Dave Weigel of Slate reports on a newly introduced bill by freshman Rep. Rob Woodall (R-Ga.) called the Competitive Elections Act of 2011. The bill would prohibit candidates from saving contributions they receive in one election for use in a future election. The goal of the law is help new candidates compete against incumbents by removing the ability of incumbents to amass “war chests.”
Weigel predicts that the legislation is doomed and we think he’s right about that—incumbent politicians generally aren’t interested in passing laws that eliminate the advantages of incumbency. But the law is also clearly unconstitutional. First, it imposes a limit on political spending purely for the purpose of leveling the electoral playing field, which the U.S. Supreme Court has repeatedly said is forbidden. Second, the law has an exemption for candidates who are facing self-funded opponents, just like the Millionaire’s Amendment provision of McCain-Feingold, which the Court held unconstitutional in Davis v. FEC.
But the Competitive Elections Act of 2011 isn’t just politically infeasible and unconstitutional: It is yet another example of how every campaign finance regulation eventually becomes a justification for more regulation. The problem the law attempts to solve—the inability of challengers to unseat entrenched incumbents—is itself a symptom of our country’s dysfunctional campaign finance laws. Upstart candidates rarely have a broad base of electoral support. By capping the size of contributions they may receive, federal campaign finance law all but ensures that they will not be able to raise the money necessary to effectively compete against incumbent politicians.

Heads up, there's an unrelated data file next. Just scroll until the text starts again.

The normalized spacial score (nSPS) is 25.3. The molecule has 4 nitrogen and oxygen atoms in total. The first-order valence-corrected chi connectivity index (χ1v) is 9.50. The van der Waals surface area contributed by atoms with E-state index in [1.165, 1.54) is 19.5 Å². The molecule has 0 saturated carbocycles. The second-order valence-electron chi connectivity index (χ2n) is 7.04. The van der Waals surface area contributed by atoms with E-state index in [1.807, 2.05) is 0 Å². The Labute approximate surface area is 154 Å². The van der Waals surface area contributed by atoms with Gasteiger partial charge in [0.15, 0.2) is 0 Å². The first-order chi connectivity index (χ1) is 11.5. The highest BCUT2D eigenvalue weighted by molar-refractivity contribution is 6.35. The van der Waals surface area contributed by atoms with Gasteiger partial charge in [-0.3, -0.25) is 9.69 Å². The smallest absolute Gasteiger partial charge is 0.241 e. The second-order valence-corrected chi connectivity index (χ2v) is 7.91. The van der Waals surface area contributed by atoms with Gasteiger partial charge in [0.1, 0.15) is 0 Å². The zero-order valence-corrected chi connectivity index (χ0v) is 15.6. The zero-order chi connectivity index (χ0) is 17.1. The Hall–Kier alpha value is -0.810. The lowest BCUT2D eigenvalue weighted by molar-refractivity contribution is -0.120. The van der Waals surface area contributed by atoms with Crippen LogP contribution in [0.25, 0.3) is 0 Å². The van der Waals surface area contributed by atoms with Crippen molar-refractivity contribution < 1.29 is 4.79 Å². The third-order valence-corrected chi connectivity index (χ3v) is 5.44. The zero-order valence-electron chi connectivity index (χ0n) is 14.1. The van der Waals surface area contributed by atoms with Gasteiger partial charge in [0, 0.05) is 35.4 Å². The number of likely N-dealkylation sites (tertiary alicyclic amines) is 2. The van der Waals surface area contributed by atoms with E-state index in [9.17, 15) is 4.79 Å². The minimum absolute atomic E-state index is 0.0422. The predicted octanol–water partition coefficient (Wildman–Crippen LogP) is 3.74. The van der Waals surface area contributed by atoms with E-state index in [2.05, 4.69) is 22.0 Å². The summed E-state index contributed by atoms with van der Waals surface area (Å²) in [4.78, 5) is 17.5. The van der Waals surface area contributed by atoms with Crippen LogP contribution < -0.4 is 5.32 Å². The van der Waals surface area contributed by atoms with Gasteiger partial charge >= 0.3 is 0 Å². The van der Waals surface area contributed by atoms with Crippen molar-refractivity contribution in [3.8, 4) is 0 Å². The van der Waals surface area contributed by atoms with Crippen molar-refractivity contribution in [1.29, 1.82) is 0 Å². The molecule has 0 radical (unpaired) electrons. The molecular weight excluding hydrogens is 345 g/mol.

The straightforward solution to that problem—and the solution that is consistent with the First Amendment—is to remove the caps, not to add another unnecessary, unworkable, and unconstitutional layer of regulation.